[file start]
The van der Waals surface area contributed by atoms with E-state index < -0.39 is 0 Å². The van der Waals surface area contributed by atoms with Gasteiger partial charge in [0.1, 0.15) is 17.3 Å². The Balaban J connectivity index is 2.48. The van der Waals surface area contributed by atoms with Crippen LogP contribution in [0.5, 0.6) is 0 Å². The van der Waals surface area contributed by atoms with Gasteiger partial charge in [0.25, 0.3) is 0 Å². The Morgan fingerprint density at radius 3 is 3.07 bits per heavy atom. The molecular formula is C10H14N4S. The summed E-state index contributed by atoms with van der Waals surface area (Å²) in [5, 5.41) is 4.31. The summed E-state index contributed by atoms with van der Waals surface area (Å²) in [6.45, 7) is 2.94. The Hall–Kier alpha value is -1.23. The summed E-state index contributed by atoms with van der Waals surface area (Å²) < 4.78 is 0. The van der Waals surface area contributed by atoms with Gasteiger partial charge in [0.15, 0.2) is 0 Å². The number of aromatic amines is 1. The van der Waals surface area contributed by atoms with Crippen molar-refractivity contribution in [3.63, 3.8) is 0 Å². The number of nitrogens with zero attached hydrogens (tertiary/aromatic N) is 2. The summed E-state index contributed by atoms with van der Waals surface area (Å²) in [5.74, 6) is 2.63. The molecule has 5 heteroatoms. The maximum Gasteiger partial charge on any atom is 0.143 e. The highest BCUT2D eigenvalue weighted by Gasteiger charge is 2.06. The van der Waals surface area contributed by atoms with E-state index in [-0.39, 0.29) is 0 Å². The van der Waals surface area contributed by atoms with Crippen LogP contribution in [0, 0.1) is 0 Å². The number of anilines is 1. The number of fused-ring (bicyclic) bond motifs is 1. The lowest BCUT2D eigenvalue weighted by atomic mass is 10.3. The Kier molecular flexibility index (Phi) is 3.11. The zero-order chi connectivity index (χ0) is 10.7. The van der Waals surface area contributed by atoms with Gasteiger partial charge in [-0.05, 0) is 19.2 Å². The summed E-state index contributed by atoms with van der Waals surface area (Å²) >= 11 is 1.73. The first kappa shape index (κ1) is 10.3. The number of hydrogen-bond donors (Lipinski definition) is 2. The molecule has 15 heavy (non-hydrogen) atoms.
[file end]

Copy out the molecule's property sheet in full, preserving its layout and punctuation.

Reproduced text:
The van der Waals surface area contributed by atoms with E-state index < -0.39 is 0 Å². The van der Waals surface area contributed by atoms with Gasteiger partial charge in [0.1, 0.15) is 17.3 Å². The Balaban J connectivity index is 2.48. The van der Waals surface area contributed by atoms with Crippen LogP contribution in [0.5, 0.6) is 0 Å². The van der Waals surface area contributed by atoms with Gasteiger partial charge in [0.25, 0.3) is 0 Å². The Morgan fingerprint density at radius 3 is 3.07 bits per heavy atom. The molecular formula is C10H14N4S. The summed E-state index contributed by atoms with van der Waals surface area (Å²) in [5, 5.41) is 4.31. The summed E-state index contributed by atoms with van der Waals surface area (Å²) in [6.45, 7) is 2.94. The Hall–Kier alpha value is -1.23. The summed E-state index contributed by atoms with van der Waals surface area (Å²) < 4.78 is 0. The van der Waals surface area contributed by atoms with Gasteiger partial charge in [0.15, 0.2) is 0 Å². The number of aromatic amines is 1. The van der Waals surface area contributed by atoms with Crippen molar-refractivity contribution in [3.63, 3.8) is 0 Å². The number of nitrogens with zero attached hydrogens (tertiary/aromatic N) is 2. The summed E-state index contributed by atoms with van der Waals surface area (Å²) in [5.74, 6) is 2.63. The molecule has 5 heteroatoms. The maximum Gasteiger partial charge on any atom is 0.143 e. The highest BCUT2D eigenvalue weighted by Gasteiger charge is 2.06. The van der Waals surface area contributed by atoms with E-state index in [-0.39, 0.29) is 0 Å². The van der Waals surface area contributed by atoms with Crippen LogP contribution in [0, 0.1) is 0 Å². The number of anilines is 1. The number of fused-ring (bicyclic) bond motifs is 1. The lowest BCUT2D eigenvalue weighted by atomic mass is 10.3. The Kier molecular flexibility index (Phi) is 3.11. The zero-order chi connectivity index (χ0) is 10.7. The van der Waals surface area contributed by atoms with Gasteiger partial charge in [-0.05, 0) is 19.2 Å². The summed E-state index contributed by atoms with van der Waals surface area (Å²) >= 11 is 1.73. The first kappa shape index (κ1) is 10.3. The number of hydrogen-bond donors (Lipinski definition) is 2. The molecule has 15 heavy (non-hydrogen) atoms.